Tuesday, 15 January 2013

Building a Bohemian Village

I builtthese some years ago to go with my Austro-Prussian War armies, but they only sawthe light of day in a game in November.

Theoriginal idea for these came from some line drawings of Bohemian villages in aGerman book on the Austro-Prussian War. Nearly all of these were woodenstructures with thatched roof, and these suit my modeling and painting style.

I set outto create six buildings, but finished up with five, four farm buildings and abarn. Each was to be built on its own base, with walls, fences and gardens – anarea that could be clearly defined as a built up area. Three of the  five buildings areshown here.

For onebuilding, the two storey farm and barn in one, I recorded the constructionprogress in photos and I will describe the construction progress here:

1:Construct the basic cardboard form. This is quite rough and glued together withPVA. The approximate location of doors and windows is sketched on the surface.

2: I gluedthe cardboard form into the shaped polystyrene that will form the model’s base.

3: Textureone face of the building. I use a two part epoxy putty called EmerKit. I applythis across the surface of the model to a depth of about 2mm. I then sketch anoutline of what I am going to etch into the surface. First I mark out thewindows and remove the EmerKit from the surface of the model. The I marked outthe door and window frames. Next I textured the door and other wood surfaceswith a scalpel blade, going back to mark nail holes where boards have joined.Finally I marked out the pattern of the stone wall, using a tool to press outthe shape of the stones and then putting a few irregular dents on the surfaceof the stonework. Once this is done I leave the material to harden.

4: I thenwent around and completed the etching on all the sides. I always work on oneside in a sitting and allow it to harden before starting the next – too manytimes have I put my finger on areas just completed and had to re work them! Onwhat would become the back of the building I added the steps and the railings,made from matchsticks. I added the stone chimney.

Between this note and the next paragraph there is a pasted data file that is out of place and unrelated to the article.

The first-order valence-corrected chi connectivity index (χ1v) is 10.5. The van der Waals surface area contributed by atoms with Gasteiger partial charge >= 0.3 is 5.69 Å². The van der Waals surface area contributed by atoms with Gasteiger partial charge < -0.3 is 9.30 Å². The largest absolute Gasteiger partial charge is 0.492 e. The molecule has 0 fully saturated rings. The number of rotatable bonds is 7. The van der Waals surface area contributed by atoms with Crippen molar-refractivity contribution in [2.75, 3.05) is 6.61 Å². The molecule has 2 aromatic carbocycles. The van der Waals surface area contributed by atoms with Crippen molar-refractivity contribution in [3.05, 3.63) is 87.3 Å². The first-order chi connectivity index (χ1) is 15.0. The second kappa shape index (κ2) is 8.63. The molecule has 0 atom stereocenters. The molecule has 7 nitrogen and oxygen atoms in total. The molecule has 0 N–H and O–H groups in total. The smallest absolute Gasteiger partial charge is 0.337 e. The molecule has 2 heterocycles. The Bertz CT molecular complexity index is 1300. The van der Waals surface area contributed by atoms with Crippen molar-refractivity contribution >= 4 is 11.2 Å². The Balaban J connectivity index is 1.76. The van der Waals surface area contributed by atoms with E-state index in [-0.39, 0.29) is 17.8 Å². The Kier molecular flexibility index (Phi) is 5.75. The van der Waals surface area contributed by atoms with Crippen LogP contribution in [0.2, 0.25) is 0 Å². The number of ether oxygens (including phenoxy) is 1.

5: The nextphase was the thatched rood. For this I covered the whole roof area with alayer of EmerKit that was around 5mm thick and then scribed the thatch effectwith a craft knife.

6: With allthe basic etching work done I went back and added shutters to some of thewindows. With Green Stuff I added door hinges and the bar on the barn door.With this the work of the building was completed and I was ready to start onthe model’s base.

7: Thefirst step with the model’s base was the adding of a rail fence, built frommatchsticks. Then went around the areas I began to cover the base with Emerkit,working on the front of the building and the stone wall areas first, beforecovering the whole base. I added a couple of details like a stack of firewoodby the back steps and a spare wagon wheel leaning against the house. Iroughened a few areas of the base that would not be covered with grass flock,where bare earth would show through.

8: I thenpainted the model, weathering it as I went. Finally I added two trees which Ihad made earlier from twisted wire and tissue paper and flocked the base.


  1. Excellent stuff, Mark, great photos.
    What's a good source of Emerkit? I take it it's cheaper than Greenstuff so good for scenery work like this?

  2. G'day Andrew. Most good hardware stores carry it and it costs around $20 for a 150g packet. It is also available in bulk packs. The best thing is that it is safe to handle with bare hands. It is too course for figure work, but great for scenery or large area. I have used it for 25 years.

  3. Very nice buildings. Please post your updates.

  4. Tremendous work and a very nice 'how to'

  5. Excellent post, the final result is amazing!!

    1. Thanks Phil. There are about six or seven buildings in this group now. I must post something with them all on show one day.